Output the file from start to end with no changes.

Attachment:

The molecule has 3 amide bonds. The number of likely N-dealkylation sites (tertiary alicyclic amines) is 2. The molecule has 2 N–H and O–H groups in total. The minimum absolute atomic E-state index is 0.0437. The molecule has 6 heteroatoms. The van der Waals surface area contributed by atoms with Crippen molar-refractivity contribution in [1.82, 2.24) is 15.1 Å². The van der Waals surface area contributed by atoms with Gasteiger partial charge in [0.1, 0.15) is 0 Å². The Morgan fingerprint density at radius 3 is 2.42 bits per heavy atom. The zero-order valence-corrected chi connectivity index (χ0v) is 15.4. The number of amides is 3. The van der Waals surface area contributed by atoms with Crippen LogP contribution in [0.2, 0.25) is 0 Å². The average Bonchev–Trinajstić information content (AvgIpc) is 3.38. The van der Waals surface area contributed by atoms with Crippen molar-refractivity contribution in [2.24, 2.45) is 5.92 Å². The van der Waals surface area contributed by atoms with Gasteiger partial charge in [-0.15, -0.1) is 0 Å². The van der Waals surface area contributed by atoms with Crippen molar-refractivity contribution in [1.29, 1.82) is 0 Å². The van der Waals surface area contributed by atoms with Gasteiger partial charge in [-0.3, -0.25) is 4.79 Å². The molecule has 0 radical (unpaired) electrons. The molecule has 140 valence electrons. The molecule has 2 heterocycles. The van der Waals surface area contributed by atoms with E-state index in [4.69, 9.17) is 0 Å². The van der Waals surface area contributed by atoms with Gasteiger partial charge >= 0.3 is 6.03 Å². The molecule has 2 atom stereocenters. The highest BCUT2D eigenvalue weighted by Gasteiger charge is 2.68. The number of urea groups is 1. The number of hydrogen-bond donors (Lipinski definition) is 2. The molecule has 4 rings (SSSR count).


The molecule has 3 amide bonds. The number of likely N-dealkylation sites (tertiary alicyclic amines) is 2. The molecule has 2 N–H and O–H groups in total. The minimum absolute atomic E-state index is 0.0437. The molecule has 6 heteroatoms. The van der Waals surface area contributed by atoms with Crippen molar-refractivity contribution in [1.82, 2.24) is 15.1 Å². The van der Waals surface area contributed by atoms with Gasteiger partial charge in [0.1, 0.15) is 0 Å². The Morgan fingerprint density at radius 3 is 2.42 bits per heavy atom. The zero-order valence-corrected chi connectivity index (χ0v) is 15.4. The number of amides is 3. The van der Waals surface area contributed by atoms with Crippen LogP contribution in [0.2, 0.25) is 0 Å². The average Bonchev–Trinajstić information content (AvgIpc) is 3.38. The van der Waals surface area contributed by atoms with Crippen molar-refractivity contribution in [2.24, 2.45) is 5.92 Å². The van der Waals surface area contributed by atoms with Gasteiger partial charge in [-0.15, -0.1) is 0 Å². The van der Waals surface area contributed by atoms with Crippen molar-refractivity contribution in [1.29, 1.82) is 0 Å². The van der Waals surface area contributed by atoms with Gasteiger partial charge in [-0.3, -0.25) is 4.79 Å². The molecule has 0 radical (unpaired) electrons. The molecule has 140 valence electrons. The molecule has 2 heterocycles. The van der Waals surface area contributed by atoms with E-state index in [4.69, 9.17) is 0 Å². The van der Waals surface area contributed by atoms with Gasteiger partial charge >= 0.3 is 6.03 Å². The molecule has 2 atom stereocenters. The highest BCUT2D eigenvalue weighted by Gasteiger charge is 2.68. The number of urea groups is 1. The number of hydrogen-bond donors (Lipinski definition) is 2. The molecule has 4 rings (SSSR count).